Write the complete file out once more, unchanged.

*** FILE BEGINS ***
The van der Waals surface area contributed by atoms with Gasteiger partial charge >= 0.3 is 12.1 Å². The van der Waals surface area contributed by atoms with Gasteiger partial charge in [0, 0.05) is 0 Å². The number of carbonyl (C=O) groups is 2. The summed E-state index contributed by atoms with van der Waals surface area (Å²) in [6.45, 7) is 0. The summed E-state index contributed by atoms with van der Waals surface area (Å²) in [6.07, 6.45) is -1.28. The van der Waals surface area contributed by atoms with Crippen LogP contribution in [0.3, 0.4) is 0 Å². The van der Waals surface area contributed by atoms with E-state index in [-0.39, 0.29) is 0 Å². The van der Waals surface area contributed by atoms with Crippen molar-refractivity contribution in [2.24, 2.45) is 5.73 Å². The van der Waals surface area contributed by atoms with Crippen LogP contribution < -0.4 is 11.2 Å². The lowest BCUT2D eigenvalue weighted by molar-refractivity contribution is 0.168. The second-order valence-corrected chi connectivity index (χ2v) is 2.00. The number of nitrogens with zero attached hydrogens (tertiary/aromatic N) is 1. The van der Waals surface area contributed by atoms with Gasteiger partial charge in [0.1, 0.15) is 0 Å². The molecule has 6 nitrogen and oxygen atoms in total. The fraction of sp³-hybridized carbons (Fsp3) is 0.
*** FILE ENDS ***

The van der Waals surface area contributed by atoms with Gasteiger partial charge >= 0.3 is 12.1 Å². The van der Waals surface area contributed by atoms with Gasteiger partial charge in [0, 0.05) is 0 Å². The number of carbonyl (C=O) groups is 2. The summed E-state index contributed by atoms with van der Waals surface area (Å²) in [6.45, 7) is 0. The summed E-state index contributed by atoms with van der Waals surface area (Å²) in [6.07, 6.45) is -1.28. The van der Waals surface area contributed by atoms with Crippen LogP contribution in [0.3, 0.4) is 0 Å². The van der Waals surface area contributed by atoms with E-state index in [-0.39, 0.29) is 0 Å². The van der Waals surface area contributed by atoms with Crippen molar-refractivity contribution in [2.24, 2.45) is 5.73 Å². The van der Waals surface area contributed by atoms with Crippen LogP contribution < -0.4 is 11.2 Å². The lowest BCUT2D eigenvalue weighted by molar-refractivity contribution is 0.168. The second-order valence-corrected chi connectivity index (χ2v) is 2.00. The number of nitrogens with zero attached hydrogens (tertiary/aromatic N) is 1. The van der Waals surface area contributed by atoms with Gasteiger partial charge in [0.1, 0.15) is 0 Å². The molecule has 6 nitrogen and oxygen atoms in total. The fraction of sp³-hybridized carbons (Fsp3) is 0.